The smell of toast and warm milk woke me. I stayed under covers, listening to Aunt Millicent knocking around the kitchen. Out the window all was gray. It had taken me half the night to sleep—I’d lain listening to all the sounds that somehow disappear during the day—lone car engines echoing off stone buildings and motorcycles burping along and the buzz of the carriage door lock as people came in late and muffled voices laughing, arguing, and trucks making midnight deliveries and even the faint, lonely sound of someone playing jazz piano. The piano drifted in and out, muted by the sound of rain falling. I had the feeling that it was the soundtrack to my loneliness and that whoever was playing was playing for me.
Aunt Mill knocked and stuck her head in the door. “I’m off. Tartines and café au lait on the kitchen table. Nuke the coffee if it’s cold. There’s cheese, apples, all sorts of truc for lunch in the fridge, or you can just go round and see Madame Rose if you want. Math problems for the day are on the table too, with instructions and a little surprise. See you around four. Have a great day.”
She disappeared. I heard the clacking of locks on the apartment door and then her steps fading down the stairs. I sat up. The floor was icy so I pulled on socks and padded around the place, looking everything over again. The door to Aunt Mill’s study was closed. I tried the knob—locked. We never locked the inside doors at home. I don’t think our doors even have locks.
The milk and coffee were still warm so I dipped the grilled bread in, like I saw Aunt Mill do, and looked over the pages she left. There were nine problems. She wrote, “Let’s do an order of operations review.” The problems looked like, “7 x (10 – 1) = X” or “10 – 72 ÷ 9 = Y” and so forth. She wrote, “ when you finish the problems, subtract answer X from answer Y” and “add answer Z to answer A” and so forth. Then she wrote, “at the end of all this you will have three numbers and those three numbers will open the safe. Inside the safe you will find good and useful things.”
For a moment I thought she meant the big safe in her office, but then I noticed this toy safe sitting on the table, right in front of me. It was a gray metal cube with a black plastic dial like on a combo lock. It had a slot on top for coins and looked like it came from a flea market. The kid who first owned it was probably a bank president by now. I picked it up and shook it and for sure there was stuff inside, coins, papers, maybe a small book or something.
Wickedly ingenious, that’s what Aunt Mill is. I looked at the problems. My eyes glazed. I even knew the problems weren’t that hard, that Aunt Mill was taking it easy on me first time out, but still I sighed. Math.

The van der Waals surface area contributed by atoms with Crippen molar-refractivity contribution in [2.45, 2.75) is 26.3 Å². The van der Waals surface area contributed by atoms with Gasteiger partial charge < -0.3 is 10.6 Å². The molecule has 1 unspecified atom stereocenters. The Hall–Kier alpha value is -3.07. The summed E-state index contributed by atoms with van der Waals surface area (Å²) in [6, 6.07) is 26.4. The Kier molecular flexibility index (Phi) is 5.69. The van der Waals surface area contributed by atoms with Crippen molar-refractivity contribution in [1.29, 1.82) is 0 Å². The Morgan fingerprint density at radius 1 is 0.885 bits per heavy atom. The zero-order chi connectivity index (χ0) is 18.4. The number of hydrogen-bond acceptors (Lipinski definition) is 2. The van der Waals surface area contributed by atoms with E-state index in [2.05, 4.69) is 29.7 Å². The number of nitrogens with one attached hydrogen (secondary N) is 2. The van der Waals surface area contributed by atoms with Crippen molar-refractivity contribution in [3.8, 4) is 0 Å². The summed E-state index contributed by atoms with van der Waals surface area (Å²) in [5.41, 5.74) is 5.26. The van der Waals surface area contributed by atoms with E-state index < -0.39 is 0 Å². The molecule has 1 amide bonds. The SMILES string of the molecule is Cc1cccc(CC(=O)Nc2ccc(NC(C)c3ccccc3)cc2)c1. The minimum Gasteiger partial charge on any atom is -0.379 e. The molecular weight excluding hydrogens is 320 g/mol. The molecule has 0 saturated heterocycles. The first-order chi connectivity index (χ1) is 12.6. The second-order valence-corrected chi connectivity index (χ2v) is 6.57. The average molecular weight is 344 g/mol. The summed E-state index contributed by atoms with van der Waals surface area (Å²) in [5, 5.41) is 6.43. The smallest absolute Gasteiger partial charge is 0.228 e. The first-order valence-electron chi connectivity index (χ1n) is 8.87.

She had me. For a moment I thought about finding a hammer and smashing open the wimpy metal, just to show her. I won’t even tell you how long it took me to do the problems. Sickeningly long. After fiddling around forever, I got the three numbers I needed and, I have to admit, it was thrilling when the safe popped open.
Inside were all the things Aunt Mill promised—a key to the apartment, five Euros in change, four Metro tickets, a cell phone, a Paris par Arrondissement map book and a hand drawn map with directions to various places: the Picasso Museum, the Place des Vosges, the Centre George Pompidou.
I grabbed an umbrella, slammed the door and ran down the stairs, thrilled to be on the loose. I didn’t really care where I ended up—I just wanted to be out. As soon as I hit the cobbled courtyard, the cold hit. The sun was out, sky clear, air cutting. I ran back up, chucked the umbrella, grabbed mittens, hat, wool coat. I was midway across the courtyard, heading for the carriage doors, when Sief darted out waving, big smile on his face, “Where you go?”
“I will come with.”
“Um. You don’t have to.”
“I don’t mind.”
We pushed through the carriage doors. I looked up then down Aunt Mill’s rue. It was tiny, like a dash on the map, one end leading toward the Café Saint Gervais, the other, who knows. I was one step from being lost already and that suited me fine. I walked off, not waiting for Sief.
When he caught up he said, “Do you know who you remind me of just right now?”
“You never hear of Grace Kelly?”
“But she is American.”
“But she is a princess also.”
“We don’t have princesses in America, except in fairytales.”
“She was Princess of Monaco.”
I shrugged again.
“You never hear of To Catch a Thief?”
I shook my head as we waited at a corner for a truck to pass.
“Best movie ever.”
“So she was a movie star and a princess?” I pivoted suddenly and crossed at a right angle.